Often we think of the cloud as a series of choices involving lots of use of the word ‘or”. You can have cloud agility OR security. You can have the ease of cloud applications OR easy freedom to move. Given that I’ve heard “or” so many times in the past, it’s exciting to hear a vendor shouting an “and” message. CloudFlare is one of those vendors. CloudFlare is a vendor that promises to speed organizations’ websites up. The company offers a cloud content delivery network alongside distributed domain names. The upshot of all that geekery is that CloudFlare does the impossible – overcomes the limitations of physics to speed up the internet. CloudFlare acts as a proxy between the outside world and an organization’s website.
One of the issues around using the cloud however has been that of SSL keys. SSL keys are cryptographic keys that allow secure connections between a web server and a browser. To anyone transmitting confidential information, SSL (or secure socket layer to the uninitiated) is a non-negotiable requirement. The issue is that SSL security, and the requisite keys that go alongside it, make it hard to use the cloud. To utilize services like CloudFlare, organizations need to turn over their SSL keys to the third party cloud provider. For a lot of regulated industries that’s a complete no-go.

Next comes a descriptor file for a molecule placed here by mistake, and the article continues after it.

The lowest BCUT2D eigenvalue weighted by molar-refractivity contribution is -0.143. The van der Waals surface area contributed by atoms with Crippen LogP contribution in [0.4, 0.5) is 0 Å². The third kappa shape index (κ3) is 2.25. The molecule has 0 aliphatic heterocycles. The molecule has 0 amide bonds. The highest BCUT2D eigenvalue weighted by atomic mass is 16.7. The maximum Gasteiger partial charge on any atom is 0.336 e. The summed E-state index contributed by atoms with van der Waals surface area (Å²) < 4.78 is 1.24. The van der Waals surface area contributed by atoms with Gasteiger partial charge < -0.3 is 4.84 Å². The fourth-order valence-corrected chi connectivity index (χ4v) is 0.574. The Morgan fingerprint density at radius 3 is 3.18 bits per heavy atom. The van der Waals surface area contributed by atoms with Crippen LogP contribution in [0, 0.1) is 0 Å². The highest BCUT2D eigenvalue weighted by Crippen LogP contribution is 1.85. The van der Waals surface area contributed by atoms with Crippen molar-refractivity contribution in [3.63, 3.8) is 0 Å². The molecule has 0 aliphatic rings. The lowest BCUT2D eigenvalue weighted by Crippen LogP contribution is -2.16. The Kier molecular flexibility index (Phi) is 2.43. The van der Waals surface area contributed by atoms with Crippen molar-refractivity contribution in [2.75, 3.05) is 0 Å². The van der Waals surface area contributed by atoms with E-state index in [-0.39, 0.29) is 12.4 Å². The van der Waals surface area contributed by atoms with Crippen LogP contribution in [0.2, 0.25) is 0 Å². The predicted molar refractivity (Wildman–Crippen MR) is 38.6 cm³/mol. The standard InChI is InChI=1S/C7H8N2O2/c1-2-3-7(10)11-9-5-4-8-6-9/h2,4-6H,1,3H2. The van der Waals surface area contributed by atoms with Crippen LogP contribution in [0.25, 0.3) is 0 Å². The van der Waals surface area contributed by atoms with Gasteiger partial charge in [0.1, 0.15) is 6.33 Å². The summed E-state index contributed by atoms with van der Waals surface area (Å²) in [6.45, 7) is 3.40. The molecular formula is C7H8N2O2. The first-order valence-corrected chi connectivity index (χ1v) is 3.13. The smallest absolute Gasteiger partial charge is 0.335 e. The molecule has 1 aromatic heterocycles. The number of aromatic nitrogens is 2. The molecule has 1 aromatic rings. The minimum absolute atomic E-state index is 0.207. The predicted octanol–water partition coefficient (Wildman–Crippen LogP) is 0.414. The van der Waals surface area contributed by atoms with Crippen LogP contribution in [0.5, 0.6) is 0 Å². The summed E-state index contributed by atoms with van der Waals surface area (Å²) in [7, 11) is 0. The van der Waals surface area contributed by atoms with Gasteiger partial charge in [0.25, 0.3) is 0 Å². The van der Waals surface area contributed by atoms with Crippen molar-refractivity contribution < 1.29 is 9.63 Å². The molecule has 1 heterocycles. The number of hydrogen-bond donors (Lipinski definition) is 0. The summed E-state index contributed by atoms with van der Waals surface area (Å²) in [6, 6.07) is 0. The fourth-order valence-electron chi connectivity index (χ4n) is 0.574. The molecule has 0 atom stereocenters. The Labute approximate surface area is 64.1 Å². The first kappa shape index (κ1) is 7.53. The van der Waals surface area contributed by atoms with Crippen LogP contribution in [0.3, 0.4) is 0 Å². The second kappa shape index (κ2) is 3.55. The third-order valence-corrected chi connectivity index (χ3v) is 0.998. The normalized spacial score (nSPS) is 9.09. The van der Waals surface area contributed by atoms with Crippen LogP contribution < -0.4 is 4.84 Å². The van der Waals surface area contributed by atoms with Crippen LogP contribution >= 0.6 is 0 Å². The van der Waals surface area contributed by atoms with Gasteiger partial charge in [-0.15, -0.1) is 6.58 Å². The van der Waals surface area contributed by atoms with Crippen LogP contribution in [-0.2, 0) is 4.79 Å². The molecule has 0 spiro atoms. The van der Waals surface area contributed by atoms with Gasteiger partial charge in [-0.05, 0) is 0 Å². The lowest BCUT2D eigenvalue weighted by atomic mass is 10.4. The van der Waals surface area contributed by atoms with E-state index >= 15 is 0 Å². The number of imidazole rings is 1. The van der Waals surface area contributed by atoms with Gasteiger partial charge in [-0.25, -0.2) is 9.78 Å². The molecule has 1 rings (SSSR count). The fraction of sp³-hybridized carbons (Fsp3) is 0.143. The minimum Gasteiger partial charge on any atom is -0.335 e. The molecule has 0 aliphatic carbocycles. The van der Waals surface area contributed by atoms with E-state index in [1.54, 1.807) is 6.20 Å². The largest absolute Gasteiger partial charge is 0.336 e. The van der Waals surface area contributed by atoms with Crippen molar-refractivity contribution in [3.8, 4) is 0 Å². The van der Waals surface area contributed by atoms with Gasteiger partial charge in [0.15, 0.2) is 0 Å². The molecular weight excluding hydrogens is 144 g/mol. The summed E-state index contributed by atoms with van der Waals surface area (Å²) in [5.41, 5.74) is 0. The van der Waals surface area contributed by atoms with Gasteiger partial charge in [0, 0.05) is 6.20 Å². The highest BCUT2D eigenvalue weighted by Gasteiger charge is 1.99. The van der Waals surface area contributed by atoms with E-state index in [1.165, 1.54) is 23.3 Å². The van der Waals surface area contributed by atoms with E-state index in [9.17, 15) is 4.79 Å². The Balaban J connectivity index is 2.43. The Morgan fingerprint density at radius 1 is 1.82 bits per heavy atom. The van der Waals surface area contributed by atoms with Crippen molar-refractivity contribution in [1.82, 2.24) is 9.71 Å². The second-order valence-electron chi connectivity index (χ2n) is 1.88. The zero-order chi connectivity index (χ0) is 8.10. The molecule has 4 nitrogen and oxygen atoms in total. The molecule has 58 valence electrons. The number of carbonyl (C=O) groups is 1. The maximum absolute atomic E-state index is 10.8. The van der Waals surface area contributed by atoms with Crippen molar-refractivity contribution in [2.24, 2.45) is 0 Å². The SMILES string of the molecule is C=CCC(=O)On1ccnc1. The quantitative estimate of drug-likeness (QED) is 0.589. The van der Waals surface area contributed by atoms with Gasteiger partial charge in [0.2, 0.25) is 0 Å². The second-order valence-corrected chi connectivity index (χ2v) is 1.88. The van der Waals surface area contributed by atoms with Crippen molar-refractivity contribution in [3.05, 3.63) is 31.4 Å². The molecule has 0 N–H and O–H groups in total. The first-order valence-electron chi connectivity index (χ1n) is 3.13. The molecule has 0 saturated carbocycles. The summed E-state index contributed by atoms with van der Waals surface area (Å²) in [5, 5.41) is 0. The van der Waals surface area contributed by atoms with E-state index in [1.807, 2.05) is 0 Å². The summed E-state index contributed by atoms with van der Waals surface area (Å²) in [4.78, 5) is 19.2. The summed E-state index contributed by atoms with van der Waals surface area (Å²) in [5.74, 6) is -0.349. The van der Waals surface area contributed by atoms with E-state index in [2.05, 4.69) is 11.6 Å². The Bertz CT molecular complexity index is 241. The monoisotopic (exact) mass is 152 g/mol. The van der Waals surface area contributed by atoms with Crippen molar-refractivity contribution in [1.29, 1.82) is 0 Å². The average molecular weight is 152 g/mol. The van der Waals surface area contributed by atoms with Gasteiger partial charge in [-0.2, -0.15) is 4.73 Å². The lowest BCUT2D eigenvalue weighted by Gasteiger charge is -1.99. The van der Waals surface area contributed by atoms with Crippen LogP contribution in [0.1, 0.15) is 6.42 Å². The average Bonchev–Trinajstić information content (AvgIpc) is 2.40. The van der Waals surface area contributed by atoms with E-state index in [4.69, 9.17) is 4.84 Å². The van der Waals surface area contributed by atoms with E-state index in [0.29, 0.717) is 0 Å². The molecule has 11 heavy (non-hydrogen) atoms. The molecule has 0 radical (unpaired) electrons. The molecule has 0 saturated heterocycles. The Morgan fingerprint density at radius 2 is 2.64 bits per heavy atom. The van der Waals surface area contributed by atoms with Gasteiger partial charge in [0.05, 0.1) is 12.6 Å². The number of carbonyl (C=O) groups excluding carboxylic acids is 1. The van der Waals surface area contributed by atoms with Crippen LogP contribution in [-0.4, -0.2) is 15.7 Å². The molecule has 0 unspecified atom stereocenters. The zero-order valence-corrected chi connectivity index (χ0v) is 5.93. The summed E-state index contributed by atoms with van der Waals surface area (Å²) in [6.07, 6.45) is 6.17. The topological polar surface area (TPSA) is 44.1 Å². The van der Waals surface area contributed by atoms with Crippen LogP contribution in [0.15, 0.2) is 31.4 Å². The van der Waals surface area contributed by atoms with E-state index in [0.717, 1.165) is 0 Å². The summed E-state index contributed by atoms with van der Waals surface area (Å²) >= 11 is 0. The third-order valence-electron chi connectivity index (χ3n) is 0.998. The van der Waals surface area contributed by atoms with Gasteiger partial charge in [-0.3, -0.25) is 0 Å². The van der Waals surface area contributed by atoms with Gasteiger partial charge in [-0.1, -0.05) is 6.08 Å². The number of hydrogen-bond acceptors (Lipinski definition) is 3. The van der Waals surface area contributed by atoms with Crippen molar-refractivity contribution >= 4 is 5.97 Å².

What CloudFlare is introducing today is Keyless SSL. Keyless SSL is a server-side security technology that allows sites to use cloud services for SSL-encrypted HTTPS traffic, without giving up custody of their private keys.Keyless SSL works because the private key is used only during initial connection setup. The connection establishes a “session key”, and then encrypts future communication traffic with that session key. Because the session key is short-lived and only protects one user’s communications, it is not as sensitive as the long-lived private key. It’s an elegant solution to a Catch-22 problem.
It’s a great solution and a pretty big deal for CloudFlare who gets to remove the last barrier that regulated organizations had to using their service. It looks like being something that CloudFlare will be able to leverage to further grow its business.